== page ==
MANILA, Philippines — Smaller businesses tend to hesitate when it comes to availing of digital solutions, with cost being the number one challenge. But with e-commerce continuing to boom, many have become more open and willing to shift their paper-based processes to digital ones, to save time and money.
Digitizing micro, small, and medium enterprises, or MSMEs, was the topic in a recent online event of Globe Business. Held on Zoom with a broadcast on Facebook Live, the Rerouting your Biz with Digital Logistics webinar featured business insights and tips from Dennis Ng, CEO and Founder of Mober; Vin Perez, Chief Operating Officer of Ninja Van Philippines; Reese Fernandez, CEO and Founder of Rags2Riches; and Grace Andulza, Customer Success Head at Globe Business, and Anne Leonardo, the Head of Market Development at Globe Business.
“Globe Business provides MSMEs the best business solutions to support and boost their growth,” Leonardo said. “We always believe that digitization of information captured and shared in a creative way can help owners build a pathway to success and strategize for their businesses.”
Mober, a same-day, on-demand delivery service in the Philippines, shares this sentiment. “The e-commerce industry is said to thrive until 2025,” Ng said. “So we have to find ways to lower the costs of our services, and at the same time provide our workers, or riders, with a viable livelihood and the customers with real value.”
Ng added that they were also afraid to digitize at first. Coming from a paper-based inventory and delivery system, Mober did a comparative study between their manual process and the digital version. They found that having their inventory easily accessible through a cloud, anytime and anywhere, versus the original process of travelling back and forth between the client’s location and the warehouse, puts digitized logistics far ahead from traditional processes.
“There is no need to fear pivoting, as long as you know where your business is going,” Ng said. “We at Mober want business owners to focus on selling their products and make delivery easier for them.”
Delivery is also what Ninja Van is all about. With their service of parcel collection or door-to- door delivery in the Philippines, they help MSMEs make their business and products more reachable to a market who are increasingly reliant on e-commerce. And with the digitization of their systems, time and cost are both better managed because of automation and technology that cares for their infrastructure.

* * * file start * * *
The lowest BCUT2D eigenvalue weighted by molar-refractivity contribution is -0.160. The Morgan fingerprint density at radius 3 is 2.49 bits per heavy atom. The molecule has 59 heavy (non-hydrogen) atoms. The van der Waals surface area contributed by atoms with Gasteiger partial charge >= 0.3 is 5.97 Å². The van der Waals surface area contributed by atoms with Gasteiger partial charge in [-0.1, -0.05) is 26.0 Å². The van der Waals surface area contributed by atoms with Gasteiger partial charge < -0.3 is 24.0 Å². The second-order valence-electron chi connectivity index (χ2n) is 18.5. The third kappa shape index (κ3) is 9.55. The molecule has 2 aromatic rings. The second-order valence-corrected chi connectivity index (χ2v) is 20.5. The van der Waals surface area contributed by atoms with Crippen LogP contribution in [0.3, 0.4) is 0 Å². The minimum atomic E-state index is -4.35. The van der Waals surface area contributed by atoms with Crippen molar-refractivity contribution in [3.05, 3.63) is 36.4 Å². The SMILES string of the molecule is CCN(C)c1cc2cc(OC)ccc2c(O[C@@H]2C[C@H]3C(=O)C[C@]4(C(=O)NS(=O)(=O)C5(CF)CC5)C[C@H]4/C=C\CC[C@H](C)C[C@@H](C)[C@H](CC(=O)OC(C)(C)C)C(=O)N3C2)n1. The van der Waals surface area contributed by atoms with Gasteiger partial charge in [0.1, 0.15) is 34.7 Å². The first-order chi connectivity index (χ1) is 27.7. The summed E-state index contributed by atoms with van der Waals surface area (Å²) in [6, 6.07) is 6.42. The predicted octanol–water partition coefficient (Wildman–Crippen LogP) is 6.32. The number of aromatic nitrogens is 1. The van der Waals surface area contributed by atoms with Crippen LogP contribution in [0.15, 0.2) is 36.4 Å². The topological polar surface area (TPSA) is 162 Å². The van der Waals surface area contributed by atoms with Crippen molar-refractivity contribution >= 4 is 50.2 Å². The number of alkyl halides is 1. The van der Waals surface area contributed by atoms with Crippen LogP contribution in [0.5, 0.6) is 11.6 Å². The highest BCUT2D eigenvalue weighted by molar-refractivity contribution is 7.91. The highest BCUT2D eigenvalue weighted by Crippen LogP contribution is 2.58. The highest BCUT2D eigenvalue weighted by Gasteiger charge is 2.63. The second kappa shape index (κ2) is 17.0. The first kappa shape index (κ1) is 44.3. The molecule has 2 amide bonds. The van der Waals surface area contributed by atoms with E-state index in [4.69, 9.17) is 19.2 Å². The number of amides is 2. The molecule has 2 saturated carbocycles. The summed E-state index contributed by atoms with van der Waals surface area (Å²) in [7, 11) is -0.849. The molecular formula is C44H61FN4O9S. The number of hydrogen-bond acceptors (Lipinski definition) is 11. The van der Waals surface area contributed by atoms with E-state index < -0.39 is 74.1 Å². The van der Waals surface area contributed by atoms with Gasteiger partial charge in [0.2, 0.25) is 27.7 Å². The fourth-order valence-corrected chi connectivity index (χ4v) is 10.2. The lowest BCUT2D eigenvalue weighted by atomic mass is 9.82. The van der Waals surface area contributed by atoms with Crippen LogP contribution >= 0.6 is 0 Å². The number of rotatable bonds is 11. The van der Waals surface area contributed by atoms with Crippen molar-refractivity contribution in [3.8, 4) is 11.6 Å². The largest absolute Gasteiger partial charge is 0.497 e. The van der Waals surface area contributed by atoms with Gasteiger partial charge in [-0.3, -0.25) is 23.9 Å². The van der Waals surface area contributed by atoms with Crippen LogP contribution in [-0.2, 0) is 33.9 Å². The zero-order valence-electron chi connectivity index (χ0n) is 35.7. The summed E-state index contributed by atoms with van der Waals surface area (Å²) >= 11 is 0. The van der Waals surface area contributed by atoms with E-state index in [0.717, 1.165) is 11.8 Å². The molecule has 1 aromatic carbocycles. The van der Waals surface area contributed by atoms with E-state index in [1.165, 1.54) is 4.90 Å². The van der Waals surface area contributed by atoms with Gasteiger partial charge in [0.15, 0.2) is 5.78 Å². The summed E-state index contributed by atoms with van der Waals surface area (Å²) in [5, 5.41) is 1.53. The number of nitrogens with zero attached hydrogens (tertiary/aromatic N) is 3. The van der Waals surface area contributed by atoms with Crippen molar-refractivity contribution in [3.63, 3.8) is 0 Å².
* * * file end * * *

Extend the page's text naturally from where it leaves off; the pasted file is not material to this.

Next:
“But more than the focus of optimizing the costs, such as in utilizing manpower more efficiently, the more important thing is to make sure that we can generate greater value on that same amount being spent,” Perez said. “For example, we can put more on the communications side, especially with the customers. We can also invest in partnerships or marketing, or people involved in the processes in general.”
Fernandez, who leads the fashion and design social enterprise that empowers community artisans here in the Philippines called Rags2Riches, supports this emphasis on giving importance to the people even in the midst of digitization.
“Digital tools are tools; there are still human beings behind the tools,” Fernandez said. “So it’s also important to set parameters and manage expectations. If you’re not available, you should have a message that says so. Some customers expect 24-hour customer service even if you are a small business, so it’s better to set available or work hours to avoid disappointment from the customer and burnout for both the staff and business owner.”
She also said that going digital is not the silver bullet to any business challenge. “You have to look at your practices, the customer experience, and the whole fulfillment experience, so you know which areas you can digitize, and which ones are problematic. Once you’re ready, digitization will make your processes super seamless,” she added.
Andulza shared how Globe Business partnerships with MSMEs fare, with highlights on the conversion of manual processes to digital in terms of customer service, inventory, and marketing.
“Paperwork takes a lot of time so the billing and everything else get delayed,” she said. “When it comes to digitization, all those processing times get cut down and everybody receives the services and payment faster.”
With regard to business owners who continue to have second thoughts about adopting these new digital practices, Andulza said: “Some people are afraid of digitization because they think it’s too sophisticated. Sometimes it’s not. You just have to learn and understand what businesses exactly need so there’s no ‘over prescription.’ Because we are partners, we learn to adjust to how they [businesses] adjust. After all, digital transformation is not a one-size-fits-all; it’s a journey that’s personal to every business.”